How to lead in a complex world? 11 traits of a good leader
The most severe challenges we currently face, such as global warming, health and well-being, the very survival of democracy and the rise of militant and violent extremism, are all subject to high complexity. Our ability to address these fundamental wicked problems successfully is crucial for longer-term success and even the future of humankind. Sadly, our policymaking and strategic tools are ineffective and our institutions and leaders ill-prepared.
So what should we change in the way we lead and run our organisations, governments and companies to be able to take on these challenges?
In a workshop of 29 leadership experts held at Sitra a few months ago, a few key traits of a good leader were highlighted.
11 traits of a good leader in a complex world
- Emphasising listening
- Enabling risk taking and experimenting
- Providing context by framing and reframing wicked problems as they become better understood
- Working externally, and engaging laterally, across organisations and parties to a problem
- Being multidisciplinary and putting process skills above substantive specialist skills
- Developing multicultural sensitivity (for example, by involving those who have lived in multiple countries and/or worked in both public and private organisations)
- Embracing ambiguity and suspending judgement rather than rushing into conclusions and actions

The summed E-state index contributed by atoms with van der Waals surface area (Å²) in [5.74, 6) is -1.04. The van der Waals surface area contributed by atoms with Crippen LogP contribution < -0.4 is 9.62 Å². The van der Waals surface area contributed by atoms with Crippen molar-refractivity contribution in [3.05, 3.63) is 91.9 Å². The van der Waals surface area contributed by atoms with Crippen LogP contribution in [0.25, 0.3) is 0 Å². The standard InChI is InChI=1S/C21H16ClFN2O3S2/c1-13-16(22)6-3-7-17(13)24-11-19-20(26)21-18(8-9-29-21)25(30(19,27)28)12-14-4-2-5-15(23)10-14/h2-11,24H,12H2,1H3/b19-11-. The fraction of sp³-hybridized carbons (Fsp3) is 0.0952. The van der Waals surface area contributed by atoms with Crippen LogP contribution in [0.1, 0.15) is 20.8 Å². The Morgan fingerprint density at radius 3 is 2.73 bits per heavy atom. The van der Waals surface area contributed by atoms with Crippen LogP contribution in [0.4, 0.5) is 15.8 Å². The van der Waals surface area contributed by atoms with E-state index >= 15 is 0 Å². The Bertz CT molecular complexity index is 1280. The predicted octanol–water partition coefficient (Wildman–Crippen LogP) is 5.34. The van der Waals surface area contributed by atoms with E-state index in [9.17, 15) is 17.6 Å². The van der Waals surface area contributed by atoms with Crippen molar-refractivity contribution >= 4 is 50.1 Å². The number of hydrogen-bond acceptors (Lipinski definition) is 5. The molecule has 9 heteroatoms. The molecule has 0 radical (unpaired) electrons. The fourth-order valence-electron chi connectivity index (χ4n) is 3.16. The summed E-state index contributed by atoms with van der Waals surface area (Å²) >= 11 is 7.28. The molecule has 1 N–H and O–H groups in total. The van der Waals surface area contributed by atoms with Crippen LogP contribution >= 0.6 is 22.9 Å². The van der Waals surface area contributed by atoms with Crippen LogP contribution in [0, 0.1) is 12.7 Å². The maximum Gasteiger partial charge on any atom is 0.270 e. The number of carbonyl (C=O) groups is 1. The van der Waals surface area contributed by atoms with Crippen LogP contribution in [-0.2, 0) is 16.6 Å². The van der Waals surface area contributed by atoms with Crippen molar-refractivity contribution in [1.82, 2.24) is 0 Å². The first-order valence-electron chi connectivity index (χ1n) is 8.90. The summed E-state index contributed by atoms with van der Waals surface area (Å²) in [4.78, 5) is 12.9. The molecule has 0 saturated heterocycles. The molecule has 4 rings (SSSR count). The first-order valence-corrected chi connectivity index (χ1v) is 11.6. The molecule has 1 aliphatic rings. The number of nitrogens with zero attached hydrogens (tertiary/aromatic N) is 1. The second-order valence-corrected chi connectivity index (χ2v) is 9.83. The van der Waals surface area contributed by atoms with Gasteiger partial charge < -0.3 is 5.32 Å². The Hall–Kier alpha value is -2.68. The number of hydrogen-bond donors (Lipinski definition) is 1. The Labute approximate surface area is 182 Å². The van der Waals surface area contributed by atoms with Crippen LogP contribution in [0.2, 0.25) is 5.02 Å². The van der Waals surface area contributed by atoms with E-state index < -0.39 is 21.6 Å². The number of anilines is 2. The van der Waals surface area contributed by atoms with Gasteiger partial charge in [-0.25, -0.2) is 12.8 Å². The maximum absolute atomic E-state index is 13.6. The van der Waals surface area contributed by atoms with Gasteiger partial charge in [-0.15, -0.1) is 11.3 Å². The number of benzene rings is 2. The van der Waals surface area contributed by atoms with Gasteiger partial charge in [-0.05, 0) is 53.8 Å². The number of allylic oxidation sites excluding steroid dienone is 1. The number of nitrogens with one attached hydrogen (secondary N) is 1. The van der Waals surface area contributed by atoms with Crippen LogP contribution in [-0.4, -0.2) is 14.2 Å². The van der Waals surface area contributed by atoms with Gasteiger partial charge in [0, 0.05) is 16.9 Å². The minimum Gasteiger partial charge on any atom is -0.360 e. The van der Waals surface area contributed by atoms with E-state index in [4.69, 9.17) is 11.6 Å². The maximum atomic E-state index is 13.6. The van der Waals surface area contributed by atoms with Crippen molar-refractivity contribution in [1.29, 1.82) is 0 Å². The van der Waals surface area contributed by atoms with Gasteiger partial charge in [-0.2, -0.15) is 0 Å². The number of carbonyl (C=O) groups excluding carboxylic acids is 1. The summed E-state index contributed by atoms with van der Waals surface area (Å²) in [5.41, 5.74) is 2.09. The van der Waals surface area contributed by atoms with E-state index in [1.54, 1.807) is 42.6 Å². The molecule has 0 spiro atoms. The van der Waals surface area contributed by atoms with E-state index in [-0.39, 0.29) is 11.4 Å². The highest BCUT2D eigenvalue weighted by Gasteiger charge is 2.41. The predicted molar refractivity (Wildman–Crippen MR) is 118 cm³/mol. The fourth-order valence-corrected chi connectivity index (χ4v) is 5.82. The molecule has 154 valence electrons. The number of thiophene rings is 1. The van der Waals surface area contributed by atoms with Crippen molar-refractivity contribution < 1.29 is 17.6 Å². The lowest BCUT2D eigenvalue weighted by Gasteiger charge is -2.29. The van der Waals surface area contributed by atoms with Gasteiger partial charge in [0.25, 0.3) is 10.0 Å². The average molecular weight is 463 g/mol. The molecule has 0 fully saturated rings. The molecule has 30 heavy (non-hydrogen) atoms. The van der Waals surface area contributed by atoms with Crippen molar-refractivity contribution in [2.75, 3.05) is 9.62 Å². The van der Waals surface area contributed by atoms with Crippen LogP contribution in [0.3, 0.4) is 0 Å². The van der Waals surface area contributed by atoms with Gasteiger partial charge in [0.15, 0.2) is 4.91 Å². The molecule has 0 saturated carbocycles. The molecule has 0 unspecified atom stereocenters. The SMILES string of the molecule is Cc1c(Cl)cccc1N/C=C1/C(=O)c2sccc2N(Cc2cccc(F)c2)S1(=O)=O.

- Reinforcing principles of fairness and being explicit and transparent about them
- Absorbing some of the external uncertainty that might otherwise paralyse action initiatives locally
- Relying on communities, delegating and accepting self-structuring teams
- Questioning rules, challenging them and not letting them mature into rigidities
Even though it is difficult to isolate leadership “traits” specific to complexity, identifying and understanding which leadership behaviours are most effective when addressing wicked problems is crucial.
It is also given that complex challenges are by nature impossible to solve in one go, and are therefore very hard to address. And yet, in the face of these seemingly intractable problems, policymakers, government ministries and agencies, corporations and non-governmental institutions need to learn how to handle complexity.
Interested in finding out more? Read our full reflections on the “Leadership under Complexity” workshop here.